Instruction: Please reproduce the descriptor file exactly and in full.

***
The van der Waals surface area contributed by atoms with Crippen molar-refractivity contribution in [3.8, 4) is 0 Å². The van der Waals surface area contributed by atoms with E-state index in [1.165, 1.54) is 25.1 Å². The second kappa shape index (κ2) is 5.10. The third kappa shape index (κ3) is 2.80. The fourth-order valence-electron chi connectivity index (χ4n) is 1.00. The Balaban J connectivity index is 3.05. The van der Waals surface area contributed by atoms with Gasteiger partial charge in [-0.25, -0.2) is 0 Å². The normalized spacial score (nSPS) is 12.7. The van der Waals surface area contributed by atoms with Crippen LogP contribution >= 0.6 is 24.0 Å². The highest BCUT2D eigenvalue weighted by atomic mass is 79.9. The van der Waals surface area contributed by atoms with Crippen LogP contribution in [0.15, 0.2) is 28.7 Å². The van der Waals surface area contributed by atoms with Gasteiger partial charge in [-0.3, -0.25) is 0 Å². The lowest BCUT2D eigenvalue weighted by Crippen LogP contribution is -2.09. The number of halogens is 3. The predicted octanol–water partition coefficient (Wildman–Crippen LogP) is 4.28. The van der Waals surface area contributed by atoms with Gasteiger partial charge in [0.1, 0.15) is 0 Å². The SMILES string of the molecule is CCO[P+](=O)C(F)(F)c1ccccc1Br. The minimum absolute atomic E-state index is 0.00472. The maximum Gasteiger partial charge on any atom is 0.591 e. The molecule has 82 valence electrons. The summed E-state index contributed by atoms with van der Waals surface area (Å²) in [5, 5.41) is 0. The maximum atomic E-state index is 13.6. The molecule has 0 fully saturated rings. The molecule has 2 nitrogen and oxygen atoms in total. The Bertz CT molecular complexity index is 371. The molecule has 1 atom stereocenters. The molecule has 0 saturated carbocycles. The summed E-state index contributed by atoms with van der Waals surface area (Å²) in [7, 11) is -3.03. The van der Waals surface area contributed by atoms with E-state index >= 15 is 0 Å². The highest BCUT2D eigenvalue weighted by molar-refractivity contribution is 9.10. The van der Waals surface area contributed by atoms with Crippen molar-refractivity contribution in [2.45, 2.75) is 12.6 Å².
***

The van der Waals surface area contributed by atoms with Crippen molar-refractivity contribution in [3.8, 4) is 0 Å². The van der Waals surface area contributed by atoms with E-state index in [1.165, 1.54) is 25.1 Å². The second kappa shape index (κ2) is 5.10. The third kappa shape index (κ3) is 2.80. The fourth-order valence-electron chi connectivity index (χ4n) is 1.00. The Balaban J connectivity index is 3.05. The van der Waals surface area contributed by atoms with Gasteiger partial charge in [-0.25, -0.2) is 0 Å². The normalized spacial score (nSPS) is 12.7. The van der Waals surface area contributed by atoms with Crippen LogP contribution >= 0.6 is 24.0 Å². The highest BCUT2D eigenvalue weighted by atomic mass is 79.9. The van der Waals surface area contributed by atoms with Crippen LogP contribution in [0.15, 0.2) is 28.7 Å². The van der Waals surface area contributed by atoms with Gasteiger partial charge in [-0.3, -0.25) is 0 Å². The lowest BCUT2D eigenvalue weighted by Crippen LogP contribution is -2.09. The number of halogens is 3. The predicted octanol–water partition coefficient (Wildman–Crippen LogP) is 4.28. The van der Waals surface area contributed by atoms with Gasteiger partial charge in [0.1, 0.15) is 0 Å². The SMILES string of the molecule is CCO[P+](=O)C(F)(F)c1ccccc1Br. The minimum absolute atomic E-state index is 0.00472. The maximum Gasteiger partial charge on any atom is 0.591 e. The molecule has 82 valence electrons. The summed E-state index contributed by atoms with van der Waals surface area (Å²) in [5, 5.41) is 0. The maximum atomic E-state index is 13.6. The molecule has 0 fully saturated rings. The molecule has 2 nitrogen and oxygen atoms in total. The Bertz CT molecular complexity index is 371. The molecule has 1 atom stereocenters. The molecule has 0 saturated carbocycles. The summed E-state index contributed by atoms with van der Waals surface area (Å²) in [7, 11) is -3.03. The van der Waals surface area contributed by atoms with E-state index >= 15 is 0 Å². The highest BCUT2D eigenvalue weighted by molar-refractivity contribution is 9.10. The van der Waals surface area contributed by atoms with Crippen molar-refractivity contribution in [2.45, 2.75) is 12.6 Å².